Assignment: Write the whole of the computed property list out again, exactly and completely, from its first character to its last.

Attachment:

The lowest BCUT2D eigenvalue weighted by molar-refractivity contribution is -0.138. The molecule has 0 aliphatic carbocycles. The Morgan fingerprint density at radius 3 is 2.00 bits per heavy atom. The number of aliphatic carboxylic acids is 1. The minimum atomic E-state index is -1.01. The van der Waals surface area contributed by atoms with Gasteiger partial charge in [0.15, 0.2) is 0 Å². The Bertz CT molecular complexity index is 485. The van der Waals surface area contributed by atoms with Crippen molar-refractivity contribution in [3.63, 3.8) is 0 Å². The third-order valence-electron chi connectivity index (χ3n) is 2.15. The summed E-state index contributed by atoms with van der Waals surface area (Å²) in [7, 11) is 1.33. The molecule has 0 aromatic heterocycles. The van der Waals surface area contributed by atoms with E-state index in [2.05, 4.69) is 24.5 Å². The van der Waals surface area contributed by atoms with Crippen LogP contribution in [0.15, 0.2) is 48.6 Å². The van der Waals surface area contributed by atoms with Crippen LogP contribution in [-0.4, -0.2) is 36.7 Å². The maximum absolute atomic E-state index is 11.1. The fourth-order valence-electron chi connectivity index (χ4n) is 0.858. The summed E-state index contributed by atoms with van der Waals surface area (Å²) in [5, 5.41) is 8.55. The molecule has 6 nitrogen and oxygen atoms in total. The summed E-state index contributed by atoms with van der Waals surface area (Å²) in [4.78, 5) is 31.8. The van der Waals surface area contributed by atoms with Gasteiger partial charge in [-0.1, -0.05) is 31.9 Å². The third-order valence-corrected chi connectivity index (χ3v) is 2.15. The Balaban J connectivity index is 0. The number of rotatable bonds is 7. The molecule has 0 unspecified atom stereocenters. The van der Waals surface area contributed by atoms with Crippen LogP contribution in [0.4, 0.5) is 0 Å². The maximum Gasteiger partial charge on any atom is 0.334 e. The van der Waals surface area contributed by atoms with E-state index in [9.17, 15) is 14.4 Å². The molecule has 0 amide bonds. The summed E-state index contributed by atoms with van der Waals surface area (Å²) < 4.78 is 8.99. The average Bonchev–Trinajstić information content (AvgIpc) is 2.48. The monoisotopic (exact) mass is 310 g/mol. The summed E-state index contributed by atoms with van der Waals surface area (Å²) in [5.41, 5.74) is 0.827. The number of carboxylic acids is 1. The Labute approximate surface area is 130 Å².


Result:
The lowest BCUT2D eigenvalue weighted by molar-refractivity contribution is -0.138. The molecule has 0 aliphatic carbocycles. The Morgan fingerprint density at radius 3 is 2.00 bits per heavy atom. The number of aliphatic carboxylic acids is 1. The minimum atomic E-state index is -1.01. The van der Waals surface area contributed by atoms with Gasteiger partial charge in [0.15, 0.2) is 0 Å². The Bertz CT molecular complexity index is 485. The van der Waals surface area contributed by atoms with Crippen molar-refractivity contribution in [3.63, 3.8) is 0 Å². The third-order valence-electron chi connectivity index (χ3n) is 2.15. The summed E-state index contributed by atoms with van der Waals surface area (Å²) in [7, 11) is 1.33. The molecule has 0 aromatic heterocycles. The van der Waals surface area contributed by atoms with E-state index in [2.05, 4.69) is 24.5 Å². The van der Waals surface area contributed by atoms with Crippen LogP contribution in [0.15, 0.2) is 48.6 Å². The van der Waals surface area contributed by atoms with Crippen LogP contribution in [-0.4, -0.2) is 36.7 Å². The maximum absolute atomic E-state index is 11.1. The fourth-order valence-electron chi connectivity index (χ4n) is 0.858. The summed E-state index contributed by atoms with van der Waals surface area (Å²) in [5, 5.41) is 8.55. The molecule has 6 nitrogen and oxygen atoms in total. The summed E-state index contributed by atoms with van der Waals surface area (Å²) in [4.78, 5) is 31.8. The van der Waals surface area contributed by atoms with Gasteiger partial charge in [-0.1, -0.05) is 31.9 Å². The third-order valence-corrected chi connectivity index (χ3v) is 2.15. The Balaban J connectivity index is 0. The number of rotatable bonds is 7. The molecule has 0 unspecified atom stereocenters. The van der Waals surface area contributed by atoms with Crippen LogP contribution in [0.4, 0.5) is 0 Å². The maximum Gasteiger partial charge on any atom is 0.334 e. The van der Waals surface area contributed by atoms with E-state index in [9.17, 15) is 14.4 Å². The molecule has 0 amide bonds. The summed E-state index contributed by atoms with van der Waals surface area (Å²) < 4.78 is 8.99. The average Bonchev–Trinajstić information content (AvgIpc) is 2.48. The monoisotopic (exact) mass is 310 g/mol. The summed E-state index contributed by atoms with van der Waals surface area (Å²) in [5.41, 5.74) is 0.827. The number of carboxylic acids is 1. The Labute approximate surface area is 130 Å².